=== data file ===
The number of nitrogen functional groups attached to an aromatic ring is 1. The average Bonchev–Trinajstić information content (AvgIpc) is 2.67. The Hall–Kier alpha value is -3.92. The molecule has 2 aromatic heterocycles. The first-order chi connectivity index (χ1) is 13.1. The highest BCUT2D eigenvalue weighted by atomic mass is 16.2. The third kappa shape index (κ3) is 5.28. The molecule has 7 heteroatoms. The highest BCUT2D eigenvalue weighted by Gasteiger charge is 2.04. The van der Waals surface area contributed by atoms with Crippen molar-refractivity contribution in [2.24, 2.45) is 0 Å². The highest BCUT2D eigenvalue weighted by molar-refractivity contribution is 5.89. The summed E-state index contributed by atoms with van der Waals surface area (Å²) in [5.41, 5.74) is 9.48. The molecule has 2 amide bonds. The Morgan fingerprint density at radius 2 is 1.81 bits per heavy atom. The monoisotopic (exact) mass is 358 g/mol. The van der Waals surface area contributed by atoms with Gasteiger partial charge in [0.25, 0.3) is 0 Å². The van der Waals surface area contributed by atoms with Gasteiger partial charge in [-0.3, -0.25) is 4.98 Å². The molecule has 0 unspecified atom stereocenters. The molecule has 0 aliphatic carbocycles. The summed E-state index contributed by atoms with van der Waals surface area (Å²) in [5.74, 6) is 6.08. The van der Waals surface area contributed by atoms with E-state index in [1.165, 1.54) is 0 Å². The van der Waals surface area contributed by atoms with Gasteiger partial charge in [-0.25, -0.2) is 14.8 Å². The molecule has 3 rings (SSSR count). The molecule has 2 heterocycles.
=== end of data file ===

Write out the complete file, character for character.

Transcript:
The number of nitrogen functional groups attached to an aromatic ring is 1. The average Bonchev–Trinajstić information content (AvgIpc) is 2.67. The Hall–Kier alpha value is -3.92. The molecule has 2 aromatic heterocycles. The first-order chi connectivity index (χ1) is 13.1. The highest BCUT2D eigenvalue weighted by atomic mass is 16.2. The third kappa shape index (κ3) is 5.28. The molecule has 7 heteroatoms. The highest BCUT2D eigenvalue weighted by Gasteiger charge is 2.04. The van der Waals surface area contributed by atoms with Crippen molar-refractivity contribution in [2.24, 2.45) is 0 Å². The highest BCUT2D eigenvalue weighted by molar-refractivity contribution is 5.89. The summed E-state index contributed by atoms with van der Waals surface area (Å²) in [5.41, 5.74) is 9.48. The molecule has 2 amide bonds. The Morgan fingerprint density at radius 2 is 1.81 bits per heavy atom. The monoisotopic (exact) mass is 358 g/mol. The van der Waals surface area contributed by atoms with Gasteiger partial charge in [0.25, 0.3) is 0 Å². The van der Waals surface area contributed by atoms with Gasteiger partial charge in [-0.3, -0.25) is 4.98 Å². The molecule has 0 unspecified atom stereocenters. The molecule has 0 aliphatic carbocycles. The summed E-state index contributed by atoms with van der Waals surface area (Å²) in [5.74, 6) is 6.08. The van der Waals surface area contributed by atoms with E-state index in [1.165, 1.54) is 0 Å². The van der Waals surface area contributed by atoms with Gasteiger partial charge in [-0.25, -0.2) is 14.8 Å². The molecule has 3 rings (SSSR count). The molecule has 2 heterocycles.